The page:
What do you say? How do you say I'm sorry?

A Sandman doesn't feel sorry. He does what he has to.

"Look," he said. "Your brother's dead and we're alive. And if we want to stay alive we'll

have to keep moving. It's just that simple."

"Exit, please," said the car.

They stepped out and the machine whipped away. The maze platform was lifeless. Dusty yellow sunlight speared down from a jagged hole in the tunnel ceiling. Loose metal tiles lay in disordered heaps where they had sloughed from the walls. Exposed masonry jutted through cracked anodized flooring. On the rusting section of tunnel wall a weathered poster clung, edges peeling. On it a running silhouette was overprinted with harsh letters: SHAME. Directly under this a vandal had chalked RUNNERS STINK!A bent sign angled over the platform: CATHEDRAL.

And what now? Logan asked himself. Is this Sanctuary? A shorted-out section of city swarming with renegade cubs…

"Listen!" Jess warned.A distant singing. A faint rising and falling refrain, echoing from an upper level. Logan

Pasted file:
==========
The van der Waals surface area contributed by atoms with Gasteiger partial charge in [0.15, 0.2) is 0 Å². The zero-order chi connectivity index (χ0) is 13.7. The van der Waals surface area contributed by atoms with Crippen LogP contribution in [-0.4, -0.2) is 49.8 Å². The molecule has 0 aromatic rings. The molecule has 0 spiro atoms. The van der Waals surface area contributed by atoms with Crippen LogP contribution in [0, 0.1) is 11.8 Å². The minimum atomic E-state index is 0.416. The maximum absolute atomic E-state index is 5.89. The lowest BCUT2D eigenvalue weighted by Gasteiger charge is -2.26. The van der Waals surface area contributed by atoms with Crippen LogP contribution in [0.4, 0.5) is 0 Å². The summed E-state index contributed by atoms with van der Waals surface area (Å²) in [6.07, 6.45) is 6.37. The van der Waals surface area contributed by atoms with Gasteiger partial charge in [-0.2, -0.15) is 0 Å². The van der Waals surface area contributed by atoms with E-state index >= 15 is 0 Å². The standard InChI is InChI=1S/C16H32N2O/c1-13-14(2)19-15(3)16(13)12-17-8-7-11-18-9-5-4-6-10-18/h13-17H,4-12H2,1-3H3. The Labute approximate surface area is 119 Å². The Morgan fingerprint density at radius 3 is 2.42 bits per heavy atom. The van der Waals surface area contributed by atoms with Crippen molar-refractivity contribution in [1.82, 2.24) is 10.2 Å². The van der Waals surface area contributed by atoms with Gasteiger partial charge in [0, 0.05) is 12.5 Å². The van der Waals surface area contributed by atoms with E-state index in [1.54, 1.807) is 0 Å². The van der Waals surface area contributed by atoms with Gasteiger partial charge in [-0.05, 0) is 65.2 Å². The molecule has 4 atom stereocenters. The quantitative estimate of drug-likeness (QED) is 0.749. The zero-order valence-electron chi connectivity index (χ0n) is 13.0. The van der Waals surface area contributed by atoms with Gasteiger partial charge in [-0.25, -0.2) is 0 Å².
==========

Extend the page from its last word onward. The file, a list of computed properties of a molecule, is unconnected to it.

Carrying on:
ducked Jess into a wedge of shadow. They waited. Faintly:

Sandman, Sandman, leave my 'door. Don't come back here any more.

A high, childish treble, coming closer. "Cubs" said Logan.


Now I lay medown to pray. Sandman,

Sandman, stay away...

A small  figure in a tattered blue garment walked into the circle of sun on the platform.

A little girl of five. She was dragging something behind her. The child's face was grimed and hair-tangled; her scabbed legs were thin. She wore no shoes.

She stopped singing. "Don't be afraid," she said. "I'm Mary-Mary 2."

Logan stepped from the shadow. "What are you doing here?"

"Oh, he told me to meet you."

"Who did?"

The little girl's eyes saucered. "Why, the old, old man, of course."

Jessica gripped the child's shoulder. "What old, old man?"

"His hair is black and white, all mixed together," she told them. "And he has deep places in his face and he looks so wise. He's the oldest man in the world."


The little girl took a silver key from a torn pocket. "He told me to give you this."

Logan palmed the key. "Do we use it now?"

"This many," she said solemnly, raising her tiny hands, all ten fingers spread. In the center of her right palm a yellow flower glowed softly.

"Ten o'clock," said Jess.

Logan checked a wallchron above them.

"Twelve minutes." Jessica looked deeply into the waif's eyes. "Where do you live, Mary-Mary?"